Central Africa was the epicenter of the HIV type 1 (HIV-1) pandemic. Understanding the early epidemic in the Democratic Republic of the Congo, formerly Zaire, could provide insight into how HIV evolved and assist vaccine design and intervention efforts. Using enzyme immunosorbent assays, we tested 3,988 serum samples collected in Kinshasa in the mid-1980s and confirmed seroreactivity by Western blot. Polymerase chain reaction of gag p17, env C2V3C3, and/or gp41; DNA sequencing; and genetic analyses were performed. Gene regions representing all the HIV-1 group M clades and unclassifiable sequences were found. From two or three short gene regions, 37% of the strains represented recombinant viruses, multiple infections, or both, which suggests that if whole genome sequences were available, most of these strains would have mosaic genomes. We propose that the HIV epidemic was well established in central Africa by the early 1980s and that some recombinant viruses most likely seeded the early global epidemic.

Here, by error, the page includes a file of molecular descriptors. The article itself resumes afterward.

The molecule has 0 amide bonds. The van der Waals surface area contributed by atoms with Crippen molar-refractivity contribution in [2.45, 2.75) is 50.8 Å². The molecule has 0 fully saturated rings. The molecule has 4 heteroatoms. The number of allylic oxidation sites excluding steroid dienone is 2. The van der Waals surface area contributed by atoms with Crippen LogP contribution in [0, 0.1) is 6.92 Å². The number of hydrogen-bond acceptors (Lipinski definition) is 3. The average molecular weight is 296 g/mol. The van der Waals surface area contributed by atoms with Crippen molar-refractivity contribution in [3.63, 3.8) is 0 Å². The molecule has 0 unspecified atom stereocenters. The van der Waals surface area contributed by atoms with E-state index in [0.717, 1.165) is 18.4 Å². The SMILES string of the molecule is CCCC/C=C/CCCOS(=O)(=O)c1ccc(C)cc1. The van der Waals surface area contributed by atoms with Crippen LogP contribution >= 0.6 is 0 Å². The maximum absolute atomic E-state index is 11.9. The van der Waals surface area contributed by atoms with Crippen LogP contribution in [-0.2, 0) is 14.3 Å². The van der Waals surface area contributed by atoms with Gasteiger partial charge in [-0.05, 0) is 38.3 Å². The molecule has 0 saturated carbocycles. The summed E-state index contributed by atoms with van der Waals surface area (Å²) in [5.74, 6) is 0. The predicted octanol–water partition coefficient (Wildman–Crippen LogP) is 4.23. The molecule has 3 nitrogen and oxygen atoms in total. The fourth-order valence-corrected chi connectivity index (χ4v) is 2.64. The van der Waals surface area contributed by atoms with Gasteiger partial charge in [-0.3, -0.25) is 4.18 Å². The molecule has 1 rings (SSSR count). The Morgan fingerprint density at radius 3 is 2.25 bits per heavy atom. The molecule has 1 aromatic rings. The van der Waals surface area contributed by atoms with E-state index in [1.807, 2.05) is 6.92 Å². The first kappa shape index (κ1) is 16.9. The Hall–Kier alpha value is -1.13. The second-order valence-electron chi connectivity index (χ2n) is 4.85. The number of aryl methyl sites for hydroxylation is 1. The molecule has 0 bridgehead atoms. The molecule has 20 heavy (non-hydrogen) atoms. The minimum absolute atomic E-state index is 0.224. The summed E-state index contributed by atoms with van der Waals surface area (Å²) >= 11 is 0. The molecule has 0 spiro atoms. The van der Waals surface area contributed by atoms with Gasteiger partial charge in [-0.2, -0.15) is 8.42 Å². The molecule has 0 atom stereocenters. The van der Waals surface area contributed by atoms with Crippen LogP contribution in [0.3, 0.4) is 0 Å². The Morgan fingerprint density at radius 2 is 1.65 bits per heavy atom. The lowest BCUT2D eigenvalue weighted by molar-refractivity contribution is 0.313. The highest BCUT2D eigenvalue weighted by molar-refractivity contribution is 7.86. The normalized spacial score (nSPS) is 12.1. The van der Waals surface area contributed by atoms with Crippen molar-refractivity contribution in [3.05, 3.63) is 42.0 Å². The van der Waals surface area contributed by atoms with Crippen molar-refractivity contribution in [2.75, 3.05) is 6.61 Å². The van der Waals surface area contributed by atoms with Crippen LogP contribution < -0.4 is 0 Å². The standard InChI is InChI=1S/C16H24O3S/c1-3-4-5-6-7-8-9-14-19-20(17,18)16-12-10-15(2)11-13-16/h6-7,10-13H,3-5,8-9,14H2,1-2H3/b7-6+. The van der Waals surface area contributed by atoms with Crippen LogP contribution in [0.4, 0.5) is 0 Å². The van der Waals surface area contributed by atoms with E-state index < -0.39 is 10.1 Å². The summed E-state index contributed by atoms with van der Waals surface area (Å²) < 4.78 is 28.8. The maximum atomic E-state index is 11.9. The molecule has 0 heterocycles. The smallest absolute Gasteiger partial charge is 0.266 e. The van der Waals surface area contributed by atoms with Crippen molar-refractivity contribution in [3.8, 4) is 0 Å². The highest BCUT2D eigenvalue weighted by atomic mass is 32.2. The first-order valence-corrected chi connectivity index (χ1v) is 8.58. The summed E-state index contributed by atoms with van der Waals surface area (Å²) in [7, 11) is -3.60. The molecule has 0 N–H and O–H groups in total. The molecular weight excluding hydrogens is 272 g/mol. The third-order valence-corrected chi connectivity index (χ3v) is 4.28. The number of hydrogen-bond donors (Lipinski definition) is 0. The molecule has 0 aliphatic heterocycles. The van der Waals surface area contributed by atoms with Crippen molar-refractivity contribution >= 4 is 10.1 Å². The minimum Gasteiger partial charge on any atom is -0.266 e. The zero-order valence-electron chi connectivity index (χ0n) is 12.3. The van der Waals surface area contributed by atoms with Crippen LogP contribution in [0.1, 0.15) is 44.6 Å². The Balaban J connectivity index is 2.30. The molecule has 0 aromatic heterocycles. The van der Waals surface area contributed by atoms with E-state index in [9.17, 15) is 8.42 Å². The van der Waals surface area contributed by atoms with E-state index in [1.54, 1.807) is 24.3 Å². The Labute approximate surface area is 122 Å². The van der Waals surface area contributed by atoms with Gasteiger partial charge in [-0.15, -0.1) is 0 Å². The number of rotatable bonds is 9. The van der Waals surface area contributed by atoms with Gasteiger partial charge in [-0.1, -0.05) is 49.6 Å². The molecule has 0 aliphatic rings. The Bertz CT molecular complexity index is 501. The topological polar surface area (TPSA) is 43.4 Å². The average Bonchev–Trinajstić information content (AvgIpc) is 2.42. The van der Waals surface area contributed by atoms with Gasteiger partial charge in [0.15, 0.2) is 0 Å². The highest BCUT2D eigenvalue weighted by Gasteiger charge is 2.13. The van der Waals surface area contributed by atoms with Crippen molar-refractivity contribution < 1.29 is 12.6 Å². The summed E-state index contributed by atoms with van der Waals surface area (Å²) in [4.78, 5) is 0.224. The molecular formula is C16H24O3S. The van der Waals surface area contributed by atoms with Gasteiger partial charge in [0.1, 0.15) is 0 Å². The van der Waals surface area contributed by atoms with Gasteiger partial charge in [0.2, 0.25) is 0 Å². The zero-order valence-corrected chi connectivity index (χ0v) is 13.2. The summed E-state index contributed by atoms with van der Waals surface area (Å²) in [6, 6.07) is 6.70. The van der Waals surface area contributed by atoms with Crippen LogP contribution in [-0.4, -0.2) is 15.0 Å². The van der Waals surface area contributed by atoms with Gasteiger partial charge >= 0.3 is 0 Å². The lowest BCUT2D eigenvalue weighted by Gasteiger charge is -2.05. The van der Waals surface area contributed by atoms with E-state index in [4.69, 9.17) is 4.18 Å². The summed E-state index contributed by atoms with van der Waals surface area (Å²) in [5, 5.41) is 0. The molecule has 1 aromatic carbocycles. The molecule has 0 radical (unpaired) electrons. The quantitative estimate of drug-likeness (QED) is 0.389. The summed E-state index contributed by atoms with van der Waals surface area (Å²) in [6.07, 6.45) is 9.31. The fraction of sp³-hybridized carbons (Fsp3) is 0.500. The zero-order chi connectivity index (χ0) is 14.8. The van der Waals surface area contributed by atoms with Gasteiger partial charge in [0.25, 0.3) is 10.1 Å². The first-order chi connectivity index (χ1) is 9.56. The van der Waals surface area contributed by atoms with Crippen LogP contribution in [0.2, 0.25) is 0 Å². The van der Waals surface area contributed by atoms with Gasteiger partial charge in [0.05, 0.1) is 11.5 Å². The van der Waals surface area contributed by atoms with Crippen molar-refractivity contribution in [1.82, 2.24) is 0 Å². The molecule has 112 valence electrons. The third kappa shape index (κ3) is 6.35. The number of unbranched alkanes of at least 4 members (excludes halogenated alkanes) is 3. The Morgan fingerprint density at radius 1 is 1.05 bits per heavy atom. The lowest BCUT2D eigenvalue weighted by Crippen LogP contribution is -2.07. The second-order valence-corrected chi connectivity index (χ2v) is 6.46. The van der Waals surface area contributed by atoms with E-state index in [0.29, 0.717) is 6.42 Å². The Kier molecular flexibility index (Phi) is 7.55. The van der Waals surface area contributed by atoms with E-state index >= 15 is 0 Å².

|Original language||English (US)|
|Number of pages||8|
|Journal||Emerging Infectious Diseases|
|State||Published - Jul 2004|
ASJC Scopus subject areas
- Microbiology (medical)
- Infectious Diseases